Last week at Boise State University, we welcomed the freshman class of 2021 on the same day as the solar eclipse. We have a record 2,800 students living on campus this year, including the 650 students who will move into the brand new Honors College and Sawtooth Hall, a facility very fitting of our thriving honors program and the largest Honors enrollment in Boise State history — more than 900 students.
We have a lot to celebrate on campus. We topped $50 million in research grants and contracts, and raised more than $52 million for scholarships during our scholarship campaign — more than double our goal. For the ninth straight year we’ve had a record number of graduates.
We have plans for a new home for our School of Public Service, which will join the Micron Business and Economics Building and the Center for Fine Arts on the west entrance to campus, and we’ve launched the new School of the Arts designed to bridge disciplines and create new opportunities in fine arts, music, theater and creative writing.
Boise State is also becoming a national leader in preparing students for success beyond the major with new interdisciplinary programs that augment majors and more offerings that will serve students in their first job — programs like Harvard Business School’s HBX CORe, a certificate of readiness delivered by Harvard but earned through Boise State. Courses in basic business skills are open to all majors through the College of Business and Economics — more than 300 are enrolled this semester.
Boise State students can also earn a certificate in leadership from the College of Innovation and Design or launch their own business through our Venture College. We now offer a certificate in Design Ethnography, which takes the skills and techniques used by anthropologists and applies them to business and marketing plans in the corporate setting.
As I noted in my 15th State of the University Address this month, it is critical at this moment in history that we distinguish our campus as a place that embraces diversity and inclusion and that works hard to foster civility, civic engagement and open dialogue on important issues. One way we will do this is through an exciting program inspired and generously funded by Marilyn Shuler, the longtime human rights leader who died in February of this year.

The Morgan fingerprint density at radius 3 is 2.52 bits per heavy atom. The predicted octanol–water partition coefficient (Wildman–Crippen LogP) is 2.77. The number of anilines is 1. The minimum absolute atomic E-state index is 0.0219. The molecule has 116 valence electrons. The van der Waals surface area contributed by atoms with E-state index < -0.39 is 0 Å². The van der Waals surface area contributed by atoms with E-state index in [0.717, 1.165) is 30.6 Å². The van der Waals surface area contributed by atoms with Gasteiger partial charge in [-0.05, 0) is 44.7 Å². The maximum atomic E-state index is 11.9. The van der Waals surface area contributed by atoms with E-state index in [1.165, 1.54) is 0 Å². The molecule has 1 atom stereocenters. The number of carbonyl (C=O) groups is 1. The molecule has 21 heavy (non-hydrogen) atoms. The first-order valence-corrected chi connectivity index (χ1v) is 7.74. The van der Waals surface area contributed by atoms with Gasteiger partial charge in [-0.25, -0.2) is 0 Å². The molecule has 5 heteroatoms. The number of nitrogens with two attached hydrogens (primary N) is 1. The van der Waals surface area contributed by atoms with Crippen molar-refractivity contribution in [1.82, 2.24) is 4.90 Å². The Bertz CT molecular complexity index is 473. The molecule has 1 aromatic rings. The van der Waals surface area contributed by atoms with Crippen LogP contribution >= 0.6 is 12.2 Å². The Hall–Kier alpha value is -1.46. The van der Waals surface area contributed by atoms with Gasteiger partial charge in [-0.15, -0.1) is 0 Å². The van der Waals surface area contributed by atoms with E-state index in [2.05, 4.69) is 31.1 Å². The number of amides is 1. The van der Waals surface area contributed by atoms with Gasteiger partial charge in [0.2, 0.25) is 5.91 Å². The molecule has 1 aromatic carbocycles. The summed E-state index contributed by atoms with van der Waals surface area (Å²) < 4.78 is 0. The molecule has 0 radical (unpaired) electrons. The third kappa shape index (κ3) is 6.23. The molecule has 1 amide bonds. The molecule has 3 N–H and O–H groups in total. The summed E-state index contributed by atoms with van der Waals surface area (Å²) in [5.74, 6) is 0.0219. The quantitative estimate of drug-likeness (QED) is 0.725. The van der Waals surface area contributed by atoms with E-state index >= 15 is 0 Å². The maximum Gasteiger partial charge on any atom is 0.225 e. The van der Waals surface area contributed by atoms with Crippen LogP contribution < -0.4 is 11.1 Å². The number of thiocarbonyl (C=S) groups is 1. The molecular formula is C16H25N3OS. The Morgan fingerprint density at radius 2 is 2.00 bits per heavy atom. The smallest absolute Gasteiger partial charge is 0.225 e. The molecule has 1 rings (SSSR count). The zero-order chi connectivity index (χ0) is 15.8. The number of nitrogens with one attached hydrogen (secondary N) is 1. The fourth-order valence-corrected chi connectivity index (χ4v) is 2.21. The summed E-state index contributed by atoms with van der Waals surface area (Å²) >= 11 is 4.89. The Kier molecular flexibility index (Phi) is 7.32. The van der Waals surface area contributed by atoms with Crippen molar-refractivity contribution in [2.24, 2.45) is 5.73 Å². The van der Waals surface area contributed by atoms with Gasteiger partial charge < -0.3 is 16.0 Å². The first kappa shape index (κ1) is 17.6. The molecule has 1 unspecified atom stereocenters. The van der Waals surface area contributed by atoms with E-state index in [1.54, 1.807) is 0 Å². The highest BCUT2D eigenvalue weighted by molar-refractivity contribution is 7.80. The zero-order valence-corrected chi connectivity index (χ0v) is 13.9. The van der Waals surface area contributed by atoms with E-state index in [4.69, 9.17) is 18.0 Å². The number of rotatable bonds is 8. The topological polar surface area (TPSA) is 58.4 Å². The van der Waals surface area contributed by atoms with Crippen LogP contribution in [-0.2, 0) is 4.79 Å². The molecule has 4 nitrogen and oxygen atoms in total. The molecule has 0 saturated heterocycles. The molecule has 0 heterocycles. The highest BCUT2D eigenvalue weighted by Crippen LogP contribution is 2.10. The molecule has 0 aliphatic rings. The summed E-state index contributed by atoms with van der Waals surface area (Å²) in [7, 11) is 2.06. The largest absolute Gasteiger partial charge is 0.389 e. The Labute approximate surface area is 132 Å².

The Marilyn Shuler Human Rights Initiative launches this fall, offering human rights education and smart advocacy skills. It will eventually include an academic certificate in human rights issues and advocacy and offer events open to everyone. The first event is taking place this October and will feature two of the activists who battled North Idaho white supremacists for two decades. Stay tuned for more details.
I watched the eclipse from campus with thousands of students, faculty, staff and guests. Folks who have been here much longer than I have tell me it was the most people they’ve ever seen gathered on the Quad. It was an exhilarating start of the academic year — a year in which we will focus on boosting the success of our students beyond the major and long after they receive their diploma.
As always, thank you for all that you do for Boise State and its students.
Gov. Butch Otter created the Higher Education Task Force in February to improve higher education in Idaho, and it is being led by two hard-working Idahoans who care deeply about education in this state: longtime tech business leader Bob Lokken and former West Ada School District Superintendent and current State Board of Education member Linda Clark.
The group is studying how to encourage more Idaho high school graduates to earn a college degree or certificate, how to make sure higher education is affordable and accessible here, and how to improve the skills and competencies of our college graduates as they enter the workforce.